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The walking leg-before wicket who drives bowlers to distraction

I have a friend, who, before he leaves home for work pats his hips, his shirt pocket, jacket pocket intoning as he does so: travel card, wallet, glasses, keys (it sounds lyrical in his native Bengali).

It is a ritual I am reminded of when watching Steve Smith settle into his stance. Pad, box, pad, helmet; everything in place, a short walk to the edge of the crease, a bending of the knees; are the pads in place? Check. Trousers on? Check. Have I paid the electricity bill? Did I switch off the lights before leaving home?

I exaggerate. But Smith, like fidgets everywhere, draws you into his routine. If he misses a step, you worry for him. It might be tempting fate.

How to get Smith out?

As Smith was moving towards his second century in the Birmingham Test, the commentator David Lloyd asked spectators: “How do you get Smith out? Yes, you in the blue cap…” Those with commentary earpieces looked as helpless as the English bowlers.

The point is, everybody knows how to get Smith out. He is a walking leg-before wicket as he squares up in front of the stumps, having shuffled his way outside the off. At least, that’s what the coaching manuals tell us.

Smith has no business being the second most successful batsman of all time with a technique that renders irrelevant these manuals. But there it is. He can pull the ball he converts into a short-pitched one and drive when the bowler overcompensates. And he has been dismissed leg-before only 18 times in 119 innings. Greatness comes in many forms.

It is not often that a player builds, furnishes, and inhabits a monument all his own with material no one else has used, and tools which in anybody else’s hands would simply not work. Uniqueness is not mandatory for greatness, but in Smith’s case they go together.

With a mind as strong as his — he returns from a one-year ban into an Ashes series and scores two centuries straightaway — and an obsession with the game from his schooldays when his father finished work early so he could bowl to him, how did he allow the sandpaper scandal under his watch? Is it part of the contradiction of being Steven Smith? He has reduced batsmanship to a two-point programme.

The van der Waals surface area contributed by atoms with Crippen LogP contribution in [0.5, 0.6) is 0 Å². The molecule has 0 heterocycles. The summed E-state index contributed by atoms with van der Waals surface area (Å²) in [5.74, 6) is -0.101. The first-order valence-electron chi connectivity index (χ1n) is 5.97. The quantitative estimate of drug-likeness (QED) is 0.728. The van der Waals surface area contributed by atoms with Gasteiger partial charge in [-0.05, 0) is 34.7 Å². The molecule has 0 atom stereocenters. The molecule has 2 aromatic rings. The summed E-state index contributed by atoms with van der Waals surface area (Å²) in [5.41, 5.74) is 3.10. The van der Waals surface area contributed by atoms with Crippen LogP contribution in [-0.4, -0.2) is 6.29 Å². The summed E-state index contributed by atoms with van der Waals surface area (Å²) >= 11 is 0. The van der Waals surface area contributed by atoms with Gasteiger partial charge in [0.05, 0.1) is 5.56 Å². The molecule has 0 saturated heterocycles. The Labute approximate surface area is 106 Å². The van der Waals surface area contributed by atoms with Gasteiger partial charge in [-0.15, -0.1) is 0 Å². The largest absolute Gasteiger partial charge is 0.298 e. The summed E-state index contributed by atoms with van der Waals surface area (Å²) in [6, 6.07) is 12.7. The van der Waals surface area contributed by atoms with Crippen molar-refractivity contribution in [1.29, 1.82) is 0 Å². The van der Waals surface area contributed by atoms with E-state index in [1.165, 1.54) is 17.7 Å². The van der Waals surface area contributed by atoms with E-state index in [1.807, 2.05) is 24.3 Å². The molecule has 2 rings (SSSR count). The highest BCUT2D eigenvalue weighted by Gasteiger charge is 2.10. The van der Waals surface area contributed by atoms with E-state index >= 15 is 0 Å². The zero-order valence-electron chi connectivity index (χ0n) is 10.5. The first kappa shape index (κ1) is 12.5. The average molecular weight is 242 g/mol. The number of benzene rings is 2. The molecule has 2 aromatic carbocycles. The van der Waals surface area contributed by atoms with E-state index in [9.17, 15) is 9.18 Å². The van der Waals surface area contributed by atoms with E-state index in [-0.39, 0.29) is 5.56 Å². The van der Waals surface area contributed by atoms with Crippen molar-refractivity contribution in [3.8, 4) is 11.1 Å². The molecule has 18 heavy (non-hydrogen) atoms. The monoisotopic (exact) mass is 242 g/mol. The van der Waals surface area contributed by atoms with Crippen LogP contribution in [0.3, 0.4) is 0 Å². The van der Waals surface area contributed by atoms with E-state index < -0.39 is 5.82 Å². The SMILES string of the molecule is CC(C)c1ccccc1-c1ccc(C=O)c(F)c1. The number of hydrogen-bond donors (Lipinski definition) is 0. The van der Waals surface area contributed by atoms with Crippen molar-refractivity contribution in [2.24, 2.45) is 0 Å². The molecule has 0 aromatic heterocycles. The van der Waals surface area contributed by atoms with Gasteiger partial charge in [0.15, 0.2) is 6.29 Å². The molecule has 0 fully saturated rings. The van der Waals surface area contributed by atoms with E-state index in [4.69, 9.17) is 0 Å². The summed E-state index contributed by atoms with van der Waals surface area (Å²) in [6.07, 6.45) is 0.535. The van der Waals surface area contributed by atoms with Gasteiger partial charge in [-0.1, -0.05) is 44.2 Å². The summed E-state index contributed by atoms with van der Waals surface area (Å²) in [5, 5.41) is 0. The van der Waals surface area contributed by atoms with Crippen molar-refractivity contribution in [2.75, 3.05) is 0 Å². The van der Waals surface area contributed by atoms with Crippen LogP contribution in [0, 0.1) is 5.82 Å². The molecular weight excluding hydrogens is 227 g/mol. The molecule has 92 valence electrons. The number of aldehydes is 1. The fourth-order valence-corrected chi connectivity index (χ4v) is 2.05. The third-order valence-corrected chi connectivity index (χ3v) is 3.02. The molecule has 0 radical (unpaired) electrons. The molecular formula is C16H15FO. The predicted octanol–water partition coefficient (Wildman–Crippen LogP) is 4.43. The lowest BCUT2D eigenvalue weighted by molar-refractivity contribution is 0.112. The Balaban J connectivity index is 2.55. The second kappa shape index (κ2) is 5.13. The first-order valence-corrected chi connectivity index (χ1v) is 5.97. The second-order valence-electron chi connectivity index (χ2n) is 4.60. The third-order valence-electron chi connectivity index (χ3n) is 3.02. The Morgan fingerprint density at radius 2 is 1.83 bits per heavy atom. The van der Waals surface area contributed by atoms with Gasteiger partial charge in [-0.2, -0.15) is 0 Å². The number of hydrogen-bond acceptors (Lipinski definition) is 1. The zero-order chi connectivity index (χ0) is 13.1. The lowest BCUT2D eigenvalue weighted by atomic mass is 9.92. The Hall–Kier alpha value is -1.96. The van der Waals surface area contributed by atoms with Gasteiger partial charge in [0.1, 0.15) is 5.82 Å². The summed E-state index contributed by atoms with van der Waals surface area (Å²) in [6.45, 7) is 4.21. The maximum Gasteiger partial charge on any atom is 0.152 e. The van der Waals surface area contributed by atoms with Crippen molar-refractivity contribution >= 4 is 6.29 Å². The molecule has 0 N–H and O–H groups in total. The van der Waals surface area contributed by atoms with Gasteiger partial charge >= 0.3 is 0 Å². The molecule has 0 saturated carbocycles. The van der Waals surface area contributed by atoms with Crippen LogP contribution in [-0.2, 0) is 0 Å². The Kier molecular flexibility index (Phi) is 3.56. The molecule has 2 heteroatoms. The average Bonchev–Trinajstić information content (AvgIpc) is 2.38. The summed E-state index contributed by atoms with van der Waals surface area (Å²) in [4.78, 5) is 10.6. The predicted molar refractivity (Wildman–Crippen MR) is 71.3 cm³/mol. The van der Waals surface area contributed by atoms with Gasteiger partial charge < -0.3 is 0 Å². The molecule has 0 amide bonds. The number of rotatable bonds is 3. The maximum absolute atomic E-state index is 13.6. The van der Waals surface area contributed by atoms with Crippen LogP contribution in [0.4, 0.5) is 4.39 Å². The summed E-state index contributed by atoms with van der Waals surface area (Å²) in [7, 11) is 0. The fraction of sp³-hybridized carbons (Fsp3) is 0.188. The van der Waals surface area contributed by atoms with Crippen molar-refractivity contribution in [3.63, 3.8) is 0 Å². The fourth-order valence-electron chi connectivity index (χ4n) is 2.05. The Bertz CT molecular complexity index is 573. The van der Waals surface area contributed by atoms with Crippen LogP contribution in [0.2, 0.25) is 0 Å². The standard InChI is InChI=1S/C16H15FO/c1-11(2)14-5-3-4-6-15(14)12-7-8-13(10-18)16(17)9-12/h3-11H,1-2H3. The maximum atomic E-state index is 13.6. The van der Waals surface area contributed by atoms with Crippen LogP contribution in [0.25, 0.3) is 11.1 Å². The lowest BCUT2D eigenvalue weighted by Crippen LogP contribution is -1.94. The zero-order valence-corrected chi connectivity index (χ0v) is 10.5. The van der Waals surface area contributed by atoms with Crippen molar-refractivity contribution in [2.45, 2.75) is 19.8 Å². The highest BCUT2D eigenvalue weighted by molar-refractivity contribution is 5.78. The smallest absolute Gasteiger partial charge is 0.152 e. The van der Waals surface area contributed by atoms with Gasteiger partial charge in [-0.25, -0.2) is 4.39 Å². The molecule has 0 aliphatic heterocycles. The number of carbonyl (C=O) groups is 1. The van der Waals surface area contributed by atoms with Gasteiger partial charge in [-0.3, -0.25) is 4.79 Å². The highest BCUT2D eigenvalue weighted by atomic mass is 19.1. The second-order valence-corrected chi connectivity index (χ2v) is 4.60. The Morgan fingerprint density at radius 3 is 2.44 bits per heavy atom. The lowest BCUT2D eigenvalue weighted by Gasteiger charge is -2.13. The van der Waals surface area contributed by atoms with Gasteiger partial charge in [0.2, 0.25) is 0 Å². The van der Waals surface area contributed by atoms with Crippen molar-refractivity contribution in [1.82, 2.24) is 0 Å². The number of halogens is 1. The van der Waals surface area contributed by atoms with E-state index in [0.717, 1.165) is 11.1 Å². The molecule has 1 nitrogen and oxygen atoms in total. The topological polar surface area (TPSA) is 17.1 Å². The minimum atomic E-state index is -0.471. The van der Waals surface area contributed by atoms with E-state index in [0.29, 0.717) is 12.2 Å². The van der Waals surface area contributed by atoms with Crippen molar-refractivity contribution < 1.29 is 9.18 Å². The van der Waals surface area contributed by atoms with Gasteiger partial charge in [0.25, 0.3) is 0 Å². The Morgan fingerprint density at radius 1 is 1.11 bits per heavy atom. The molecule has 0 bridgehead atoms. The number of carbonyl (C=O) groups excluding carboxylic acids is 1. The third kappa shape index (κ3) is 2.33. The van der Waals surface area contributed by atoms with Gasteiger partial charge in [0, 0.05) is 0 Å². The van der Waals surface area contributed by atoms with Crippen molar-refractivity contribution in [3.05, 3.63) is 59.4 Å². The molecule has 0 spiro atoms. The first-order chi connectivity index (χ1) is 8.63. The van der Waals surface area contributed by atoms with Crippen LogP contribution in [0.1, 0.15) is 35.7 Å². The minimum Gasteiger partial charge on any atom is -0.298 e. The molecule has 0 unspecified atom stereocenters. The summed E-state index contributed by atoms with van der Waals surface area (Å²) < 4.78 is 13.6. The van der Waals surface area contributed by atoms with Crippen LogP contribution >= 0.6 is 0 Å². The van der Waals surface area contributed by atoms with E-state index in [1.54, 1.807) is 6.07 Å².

He keeps his head in line with the ball and keeps it perfectly still while playing it. You cannot simplify further.

All in the head

Forget footwork, forget that cricket is a game played side-on and all those things coaches tell us. It’s all in the head.

It might see him finish up facing the bowler with his feet pointed down the wicket; he challenges the bowler to hit his pads. He moves so far across that he knows anything outside the line of his nose misses the off-stump, and if anything comes in, he is confident enough to find gaps on the leg-side. Smith is an excellent example of an unorthodox player left alone by the authorities.

When he made his Test debut, he was a leg-spinner who batted at No. 8. It was only after his first century in his 12th Test that his batting average climbed to 34. His bowling average, meanwhile, was 49. But he was persisted with, rather like Steve Waugh was.

Doesn’t play by the book

For a purist, Smith is a difficult man to embrace. He doesn’t inspire love and admiration so much as ambivalence. He doesn’t play by the book. It is as if someone taking a math exam shows the workings of a problem that is all wrong, yet somehow has found the right answer.

No other sport lays such stress on both the methods and the results. You can accidentally deflect a header into a goal and become a national hero, but a Test batsman who makes a 50 scoring mostly off the outside edge is mocked. It is a conceit of the game that it’s better to make a perfect 30 than to score a scratchy century. Smith’s batsmanship evoked the ‘U’ word — ugly — before it inspired the ‘G’ word – great.

It is tempting — and many have fallen for the temptation — to see a century in each innings as redemption for a man who was banned from cricket for cheating, or at least allowing his players to cheat.

If you stretch that argument, does making, say, 10 in each innings fall short of redemption by 180 runs? It’s apples and oranges. Smith should be feted for his brilliance at the crease, but to conflate two separate issues while finding in one what should follow the other is simplistic.

Sure, everyone deserves a second chance, and Smith has grabbed it with commendable mental strength and rare skill. But his misdeed occurred a little over a year ago. Redemption will come with a clean slate between now and the end of his career.

Meanwhile, English bowlers ask, like the nuns in the movie: How do you solve a problem like Steve Smith?

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